“We joked once, months ago, that we should have a word to express when someone feels left out without having to share the vulnerable feelings, because feeling left out in our triad is complicated, as you feel both excluded and guilty for potentially taking time from your partners.

Ashley (left) and Kristina (right).
Ashley Sweet / MDWfeatures


“So now we say ‘orangutan’, which is comical, but also allows us to share when something or some configuration leads to feelings of exclusion. When we disagree, we sometimes talk in our triad, and sometimes if the disagreement is between a pairing, the third partner will try to bring the other two together to hash out the feelings and needs.”


Despite being madly in love with each other, the triad have received mixed reactions from their family members – with only Ashley’s parents supporting their arrangement and willing to learn more.


“My birth parents and family seem more accepting and have been willing to listen and get to know Ashley,” said Kristina.


“My adopted mother is not very accepting at this time, but my siblings are very supportive.


“GB always talks about how she has more family now. She was an only child, and now she has two brothers. She also loves Ashley and tells everyone that she has two mums.”


Mike continued: “My brother is tolerant, my sister is accepting, but my other sister has not approved.


“My family more or less disapproves, and my mother has refused to meet her [Ashley]. Most of my family hates our relationship.”


Ashley said: “My parents have been surprisingly open and accepting. My mother will ask questions and my dad is supportive if confused.


“My sisters are a little less embracing: apart from the youngest, my sisters have expressed confusion, disapproval and concern for the best interests of their children as well as mine.

Mike (left), Ashley (centre) and Kristina (right).
Ashley Sweet / MDWfeatures

“I would say that my oldest, BR, truly understands the dynamic we have. I explained the relationship in the context of consent, that just like you wouldn’t date or touch someone without consent, having more than one partner is allowed as long as everyone consents.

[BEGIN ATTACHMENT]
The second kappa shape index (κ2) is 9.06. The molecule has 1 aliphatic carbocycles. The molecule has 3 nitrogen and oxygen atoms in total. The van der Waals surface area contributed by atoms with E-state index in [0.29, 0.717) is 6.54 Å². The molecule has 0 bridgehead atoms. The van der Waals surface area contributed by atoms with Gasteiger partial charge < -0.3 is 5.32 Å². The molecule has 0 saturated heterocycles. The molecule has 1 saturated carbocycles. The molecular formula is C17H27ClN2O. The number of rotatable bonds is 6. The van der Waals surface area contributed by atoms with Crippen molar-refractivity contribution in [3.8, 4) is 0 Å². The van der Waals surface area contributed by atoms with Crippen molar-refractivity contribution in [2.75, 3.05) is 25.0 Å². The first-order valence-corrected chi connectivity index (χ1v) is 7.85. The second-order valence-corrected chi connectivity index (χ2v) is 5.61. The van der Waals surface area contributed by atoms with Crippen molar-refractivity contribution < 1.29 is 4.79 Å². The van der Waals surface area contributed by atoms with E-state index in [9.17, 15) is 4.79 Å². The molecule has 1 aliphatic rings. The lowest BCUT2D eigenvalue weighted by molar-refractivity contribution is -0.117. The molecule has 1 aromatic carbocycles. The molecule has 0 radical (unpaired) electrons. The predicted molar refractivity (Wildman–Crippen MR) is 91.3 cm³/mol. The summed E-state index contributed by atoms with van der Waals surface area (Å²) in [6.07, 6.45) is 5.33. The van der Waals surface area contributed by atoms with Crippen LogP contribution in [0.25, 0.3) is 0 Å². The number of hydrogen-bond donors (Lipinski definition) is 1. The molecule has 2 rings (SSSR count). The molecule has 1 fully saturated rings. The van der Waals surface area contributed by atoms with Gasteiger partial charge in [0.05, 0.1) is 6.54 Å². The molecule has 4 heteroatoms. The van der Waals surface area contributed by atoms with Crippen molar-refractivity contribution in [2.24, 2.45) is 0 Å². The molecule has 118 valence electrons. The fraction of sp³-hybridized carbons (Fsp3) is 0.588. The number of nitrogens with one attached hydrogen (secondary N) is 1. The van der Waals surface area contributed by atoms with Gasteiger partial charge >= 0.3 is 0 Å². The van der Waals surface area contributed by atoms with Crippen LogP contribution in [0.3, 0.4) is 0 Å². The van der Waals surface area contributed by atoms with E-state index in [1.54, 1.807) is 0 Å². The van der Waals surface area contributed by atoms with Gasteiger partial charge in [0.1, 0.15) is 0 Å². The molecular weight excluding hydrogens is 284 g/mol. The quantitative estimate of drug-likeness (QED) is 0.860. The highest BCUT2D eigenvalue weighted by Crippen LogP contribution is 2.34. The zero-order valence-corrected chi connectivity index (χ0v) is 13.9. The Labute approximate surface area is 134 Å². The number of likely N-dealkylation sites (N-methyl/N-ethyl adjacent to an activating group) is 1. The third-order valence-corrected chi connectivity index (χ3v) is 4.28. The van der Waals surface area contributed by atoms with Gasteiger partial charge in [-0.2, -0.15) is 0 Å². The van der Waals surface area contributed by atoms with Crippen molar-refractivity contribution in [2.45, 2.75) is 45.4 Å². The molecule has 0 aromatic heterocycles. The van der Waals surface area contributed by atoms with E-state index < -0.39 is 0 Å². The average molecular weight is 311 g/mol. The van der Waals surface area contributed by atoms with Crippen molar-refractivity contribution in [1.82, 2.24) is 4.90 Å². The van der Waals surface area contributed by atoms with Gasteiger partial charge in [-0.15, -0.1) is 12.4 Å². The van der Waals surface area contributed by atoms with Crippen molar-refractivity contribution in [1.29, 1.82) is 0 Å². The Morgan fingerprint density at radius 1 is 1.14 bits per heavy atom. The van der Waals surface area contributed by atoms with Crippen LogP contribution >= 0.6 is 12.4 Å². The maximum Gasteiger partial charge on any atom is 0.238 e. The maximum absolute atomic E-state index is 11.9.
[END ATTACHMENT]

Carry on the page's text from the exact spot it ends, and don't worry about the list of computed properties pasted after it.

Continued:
“He’s been adjusting to having to listen to more adults, but he loves everyone. BB has adjusted well. He still struggles to see us through a new lens and has confused thoughts about marriage and where I fit in. But he loves everyone, and he calls Mike ‘Dad’ and they call Kristina ‘Mermaid’.


“The kids have never found it weird and in introduce each other to their friends and family as siblings.”


When out in public, the triad receive confused looks from strangers who don’t understand their relationship, but they have been shown an outpouring of acceptance and support for their relationship online.


They are currently working on a blog together to encourage the world to accept their beautiful relationship and show others that people are free to choose the relationships that they want in life, insisting that they are better together.


“Kristina and I often get looks of disdain when we go out together. Occasionally folks will appear confused when they see the three of us out together. Many of our friends have been supportive, and we have had an amazing outpouring of support on social media,” explained Ashley.

Ashley (left), Mike (centre) and Kristina (right).
Ashley Sweet / MDWfeatures

“Though not everyone approves of the life we have chosen together, many do. Many more are confused or curious, and we always welcome questions that are asked respectfully.


“We’ve been working on a blog and we share as much of ourselves as we can on social media because we believe that visibility and openness is the best form of activism to encourage the world to accept our choices.


“We are all consenting adults. The problems that seem to arise for other people when confronted with our relationship is that it is unconventional. However, unconventional should be an option so long as everyone involved is happy with it. And we are.


“We love our triad, despite the myriad challenges we have faced both socially and personally. We don’t always have words for what we feel, because language is mostly centred around pairing and monogamy.


“We don’t have titles that seem to encompass what we mean to one another. We regularly have to challenge our thoughts and feelings because we too grew up in a world that said we could only have one partner.


“We are better together, and while there is no road map for our relationship, no guide and very little media representation to support our love style, we believe in the connection we have and the future we are building together.”